He said it was now crucial that African governments begin taking action so the equity and justice that they have been proclaiming to the rest of the world can be translated into initiatives that should assist the people on the ground; who are facing the brunt of climate change.
“We, as non-state actors, have fought together alongside our governments over the years on climate change negotiations with the rest of the world to have a fair deal and it is now time that we take a step back and ensure that African governments implement what they have pledged to do, concerning climate change,” Njamnish observed.
PACJA has since its inception almost a decade ago, provided a platform for Civil Society Organisations on the continent and the people to come together and jointly discuss and tackle the effects of Climate Change in Africa.
Njamnish said Africa had now shown the world that it is fruitful and beneficial for governments and civil society organisations to bang their heads together and tackle challenges such as effects of climate change that the continent was currently experiencing.
“Initially all that we were doing as civil society organisations was attack and criticise governments all the time without offering any solutions but in 2008 we resolved that we must work with governments and together light the candle because the fight is for all of us and for the whole continent,” he said adding that it was that unity that has enabled Africa to be speaking with one voice on climate change issues since United Nations Conference on Climate change held Copenhagen, Denmark in 2009.
Njamnish impressed upon the PAP members to actively take part in the legislative initiatives in climate change on the continent and at national level saying the politics of climate change had now shifted from the global perspective to continental and national implementation of initiatives that would ensure equity and justice for the local people who were grappling with adverse effects of climate change.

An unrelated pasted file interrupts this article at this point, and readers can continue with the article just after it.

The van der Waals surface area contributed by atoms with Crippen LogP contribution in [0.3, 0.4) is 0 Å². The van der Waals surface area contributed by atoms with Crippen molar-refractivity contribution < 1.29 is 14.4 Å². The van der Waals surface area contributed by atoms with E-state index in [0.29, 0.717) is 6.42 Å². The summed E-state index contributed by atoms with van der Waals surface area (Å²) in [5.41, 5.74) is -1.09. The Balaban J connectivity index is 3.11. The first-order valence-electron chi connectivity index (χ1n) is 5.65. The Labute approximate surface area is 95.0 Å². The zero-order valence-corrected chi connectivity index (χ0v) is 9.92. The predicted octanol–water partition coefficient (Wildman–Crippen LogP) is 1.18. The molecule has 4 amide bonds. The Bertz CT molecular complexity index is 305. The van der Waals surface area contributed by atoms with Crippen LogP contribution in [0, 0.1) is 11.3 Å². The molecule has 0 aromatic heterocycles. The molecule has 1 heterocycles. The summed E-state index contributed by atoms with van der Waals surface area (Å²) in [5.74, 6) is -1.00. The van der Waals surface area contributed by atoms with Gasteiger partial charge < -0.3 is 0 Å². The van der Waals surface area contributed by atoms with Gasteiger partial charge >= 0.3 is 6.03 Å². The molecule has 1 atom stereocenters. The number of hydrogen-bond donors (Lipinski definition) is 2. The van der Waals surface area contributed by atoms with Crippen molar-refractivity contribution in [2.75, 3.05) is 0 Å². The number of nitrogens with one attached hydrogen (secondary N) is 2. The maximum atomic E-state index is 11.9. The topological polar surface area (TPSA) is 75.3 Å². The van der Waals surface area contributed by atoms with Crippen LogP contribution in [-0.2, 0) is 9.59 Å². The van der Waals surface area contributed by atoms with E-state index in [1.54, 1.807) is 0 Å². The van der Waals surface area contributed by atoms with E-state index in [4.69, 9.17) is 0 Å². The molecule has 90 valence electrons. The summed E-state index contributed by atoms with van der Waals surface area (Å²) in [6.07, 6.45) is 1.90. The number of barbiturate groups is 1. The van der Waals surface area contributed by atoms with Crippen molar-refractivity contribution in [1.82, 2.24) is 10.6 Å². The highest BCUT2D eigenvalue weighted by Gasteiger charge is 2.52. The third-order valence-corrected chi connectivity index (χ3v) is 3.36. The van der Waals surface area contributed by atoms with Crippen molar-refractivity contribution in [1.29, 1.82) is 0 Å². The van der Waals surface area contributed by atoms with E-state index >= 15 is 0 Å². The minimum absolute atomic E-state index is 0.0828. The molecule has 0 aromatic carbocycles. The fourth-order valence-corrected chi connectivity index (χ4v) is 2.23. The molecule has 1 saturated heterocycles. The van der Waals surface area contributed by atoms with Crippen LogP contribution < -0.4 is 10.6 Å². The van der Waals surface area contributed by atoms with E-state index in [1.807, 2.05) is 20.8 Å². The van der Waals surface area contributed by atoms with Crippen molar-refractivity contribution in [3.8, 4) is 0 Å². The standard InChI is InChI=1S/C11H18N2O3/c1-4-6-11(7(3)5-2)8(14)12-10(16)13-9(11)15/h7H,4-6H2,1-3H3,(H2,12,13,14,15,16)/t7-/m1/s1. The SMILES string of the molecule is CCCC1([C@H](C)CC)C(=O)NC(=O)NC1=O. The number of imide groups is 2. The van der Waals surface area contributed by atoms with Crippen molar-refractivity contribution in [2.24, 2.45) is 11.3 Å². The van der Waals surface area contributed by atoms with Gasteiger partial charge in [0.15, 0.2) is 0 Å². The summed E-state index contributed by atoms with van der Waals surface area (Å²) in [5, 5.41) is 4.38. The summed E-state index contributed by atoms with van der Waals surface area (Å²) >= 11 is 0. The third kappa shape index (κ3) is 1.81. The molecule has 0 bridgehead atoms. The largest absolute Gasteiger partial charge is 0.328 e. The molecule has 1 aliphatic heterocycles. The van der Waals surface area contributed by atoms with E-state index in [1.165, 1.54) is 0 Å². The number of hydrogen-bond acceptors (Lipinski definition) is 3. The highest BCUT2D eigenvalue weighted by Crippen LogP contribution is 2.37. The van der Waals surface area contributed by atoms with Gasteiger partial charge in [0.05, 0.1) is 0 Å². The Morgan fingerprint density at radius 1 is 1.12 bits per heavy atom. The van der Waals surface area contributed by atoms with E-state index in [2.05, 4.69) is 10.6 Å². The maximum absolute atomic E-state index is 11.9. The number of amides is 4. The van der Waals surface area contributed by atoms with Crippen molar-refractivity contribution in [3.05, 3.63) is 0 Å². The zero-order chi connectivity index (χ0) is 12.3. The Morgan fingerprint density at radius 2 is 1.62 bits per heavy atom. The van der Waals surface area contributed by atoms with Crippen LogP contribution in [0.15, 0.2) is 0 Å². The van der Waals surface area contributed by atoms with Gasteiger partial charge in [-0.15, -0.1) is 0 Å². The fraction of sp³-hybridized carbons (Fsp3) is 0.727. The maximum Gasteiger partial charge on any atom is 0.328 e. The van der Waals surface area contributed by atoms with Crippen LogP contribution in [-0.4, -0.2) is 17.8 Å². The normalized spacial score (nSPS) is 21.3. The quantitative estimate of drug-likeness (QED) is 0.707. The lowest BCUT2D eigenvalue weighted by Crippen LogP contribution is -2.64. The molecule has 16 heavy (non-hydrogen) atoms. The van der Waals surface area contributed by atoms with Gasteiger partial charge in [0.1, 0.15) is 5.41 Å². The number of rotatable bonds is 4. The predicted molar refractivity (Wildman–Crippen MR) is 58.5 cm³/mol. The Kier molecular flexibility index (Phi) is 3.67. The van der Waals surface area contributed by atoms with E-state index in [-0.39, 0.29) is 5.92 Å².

Chairperson of the PAP Committee on Rural Economy, Agriculture, Environment and Natural Resources, Honourable Jacqueline Amongin of the Ugandan Parliament stressed that involvement of Africa’s parliamentarians in climate discussions was crucial mainly because of the legislators’ roles in lobbying, appropriation and oversight roles at national levels.
She said it was imperative for all African parliamentarians to play an active role ensuring domestication of global strategies and initiatives in tackling climate change through planning and implementation of policy and regulatory frameworks across Africa.
The PAP has organised the roundtable meeting on climate change to sensitise Parliamentarians on the key provisions of the Paris Agreement implementation frameworks and tools, and to explore possible long-term inter-governmental and cross border cooperation on climate change interventions, among objectives.